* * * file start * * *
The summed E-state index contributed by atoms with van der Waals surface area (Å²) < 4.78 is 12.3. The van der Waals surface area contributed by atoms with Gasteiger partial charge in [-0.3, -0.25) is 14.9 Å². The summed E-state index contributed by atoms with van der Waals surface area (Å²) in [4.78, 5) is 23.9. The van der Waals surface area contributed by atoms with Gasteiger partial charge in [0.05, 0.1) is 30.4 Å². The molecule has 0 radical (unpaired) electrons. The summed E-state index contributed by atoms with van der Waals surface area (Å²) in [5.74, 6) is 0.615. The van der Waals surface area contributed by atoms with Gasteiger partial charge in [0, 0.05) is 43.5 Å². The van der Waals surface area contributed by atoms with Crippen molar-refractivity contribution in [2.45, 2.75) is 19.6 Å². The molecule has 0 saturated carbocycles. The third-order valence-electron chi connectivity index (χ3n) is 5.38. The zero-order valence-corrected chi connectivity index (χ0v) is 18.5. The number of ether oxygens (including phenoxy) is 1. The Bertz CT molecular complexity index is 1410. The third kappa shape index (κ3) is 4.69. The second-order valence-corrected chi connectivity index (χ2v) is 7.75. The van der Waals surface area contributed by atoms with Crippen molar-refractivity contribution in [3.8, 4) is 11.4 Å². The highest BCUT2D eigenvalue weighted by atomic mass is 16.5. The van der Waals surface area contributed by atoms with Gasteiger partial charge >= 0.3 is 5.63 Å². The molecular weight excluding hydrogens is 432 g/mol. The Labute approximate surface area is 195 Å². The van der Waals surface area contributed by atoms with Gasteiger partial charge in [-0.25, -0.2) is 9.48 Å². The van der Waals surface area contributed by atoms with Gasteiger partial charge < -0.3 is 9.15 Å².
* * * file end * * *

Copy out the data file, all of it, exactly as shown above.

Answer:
The summed E-state index contributed by atoms with van der Waals surface area (Å²) < 4.78 is 12.3. The van der Waals surface area contributed by atoms with Gasteiger partial charge in [-0.3, -0.25) is 14.9 Å². The summed E-state index contributed by atoms with van der Waals surface area (Å²) in [4.78, 5) is 23.9. The van der Waals surface area contributed by atoms with Gasteiger partial charge in [0.05, 0.1) is 30.4 Å². The molecule has 0 radical (unpaired) electrons. The summed E-state index contributed by atoms with van der Waals surface area (Å²) in [5.74, 6) is 0.615. The van der Waals surface area contributed by atoms with Gasteiger partial charge in [0, 0.05) is 43.5 Å². The van der Waals surface area contributed by atoms with Crippen molar-refractivity contribution in [2.45, 2.75) is 19.6 Å². The molecule has 0 saturated carbocycles. The third-order valence-electron chi connectivity index (χ3n) is 5.38. The zero-order valence-corrected chi connectivity index (χ0v) is 18.5. The number of ether oxygens (including phenoxy) is 1. The Bertz CT molecular complexity index is 1410. The third kappa shape index (κ3) is 4.69. The second-order valence-corrected chi connectivity index (χ2v) is 7.75. The van der Waals surface area contributed by atoms with Crippen molar-refractivity contribution in [3.8, 4) is 11.4 Å². The highest BCUT2D eigenvalue weighted by atomic mass is 16.5. The van der Waals surface area contributed by atoms with Gasteiger partial charge >= 0.3 is 5.63 Å². The molecular weight excluding hydrogens is 432 g/mol. The Labute approximate surface area is 195 Å². The van der Waals surface area contributed by atoms with Gasteiger partial charge in [-0.25, -0.2) is 9.48 Å². The van der Waals surface area contributed by atoms with Gasteiger partial charge < -0.3 is 9.15 Å².